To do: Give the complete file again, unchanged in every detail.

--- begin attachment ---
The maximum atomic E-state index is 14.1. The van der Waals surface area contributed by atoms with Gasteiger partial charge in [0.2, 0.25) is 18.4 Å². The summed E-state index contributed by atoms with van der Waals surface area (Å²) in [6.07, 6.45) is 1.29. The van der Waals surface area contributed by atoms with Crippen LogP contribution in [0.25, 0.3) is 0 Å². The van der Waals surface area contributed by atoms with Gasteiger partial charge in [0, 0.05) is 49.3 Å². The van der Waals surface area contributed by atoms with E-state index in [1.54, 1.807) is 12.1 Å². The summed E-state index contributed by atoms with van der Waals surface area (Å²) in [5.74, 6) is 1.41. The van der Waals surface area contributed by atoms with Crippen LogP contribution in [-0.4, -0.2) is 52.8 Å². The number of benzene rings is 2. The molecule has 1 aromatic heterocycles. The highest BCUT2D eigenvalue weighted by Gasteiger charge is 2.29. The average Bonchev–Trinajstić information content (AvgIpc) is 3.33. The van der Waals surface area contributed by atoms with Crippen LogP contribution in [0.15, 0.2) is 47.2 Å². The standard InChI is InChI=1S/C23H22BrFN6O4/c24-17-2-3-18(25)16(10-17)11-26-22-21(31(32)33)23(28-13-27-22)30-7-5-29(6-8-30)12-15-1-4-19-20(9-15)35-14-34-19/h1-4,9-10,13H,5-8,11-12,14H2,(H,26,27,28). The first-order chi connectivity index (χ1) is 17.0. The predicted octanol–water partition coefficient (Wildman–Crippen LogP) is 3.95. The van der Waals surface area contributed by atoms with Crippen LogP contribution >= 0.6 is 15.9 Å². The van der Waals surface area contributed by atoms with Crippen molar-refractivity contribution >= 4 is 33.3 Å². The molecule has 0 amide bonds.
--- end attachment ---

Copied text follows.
The maximum atomic E-state index is 14.1. The van der Waals surface area contributed by atoms with Gasteiger partial charge in [0.2, 0.25) is 18.4 Å². The summed E-state index contributed by atoms with van der Waals surface area (Å²) in [6.07, 6.45) is 1.29. The van der Waals surface area contributed by atoms with Crippen LogP contribution in [0.25, 0.3) is 0 Å². The van der Waals surface area contributed by atoms with Gasteiger partial charge in [0, 0.05) is 49.3 Å². The van der Waals surface area contributed by atoms with E-state index in [1.54, 1.807) is 12.1 Å². The summed E-state index contributed by atoms with van der Waals surface area (Å²) in [5.74, 6) is 1.41. The van der Waals surface area contributed by atoms with Crippen LogP contribution in [-0.4, -0.2) is 52.8 Å². The number of benzene rings is 2. The molecule has 1 aromatic heterocycles. The highest BCUT2D eigenvalue weighted by Gasteiger charge is 2.29. The average Bonchev–Trinajstić information content (AvgIpc) is 3.33. The van der Waals surface area contributed by atoms with Crippen LogP contribution in [0.15, 0.2) is 47.2 Å². The standard InChI is InChI=1S/C23H22BrFN6O4/c24-17-2-3-18(25)16(10-17)11-26-22-21(31(32)33)23(28-13-27-22)30-7-5-29(6-8-30)12-15-1-4-19-20(9-15)35-14-34-19/h1-4,9-10,13H,5-8,11-12,14H2,(H,26,27,28). The first-order chi connectivity index (χ1) is 17.0. The predicted octanol–water partition coefficient (Wildman–Crippen LogP) is 3.95. The van der Waals surface area contributed by atoms with Crippen LogP contribution >= 0.6 is 15.9 Å². The van der Waals surface area contributed by atoms with Crippen molar-refractivity contribution >= 4 is 33.3 Å². The molecule has 0 amide bonds.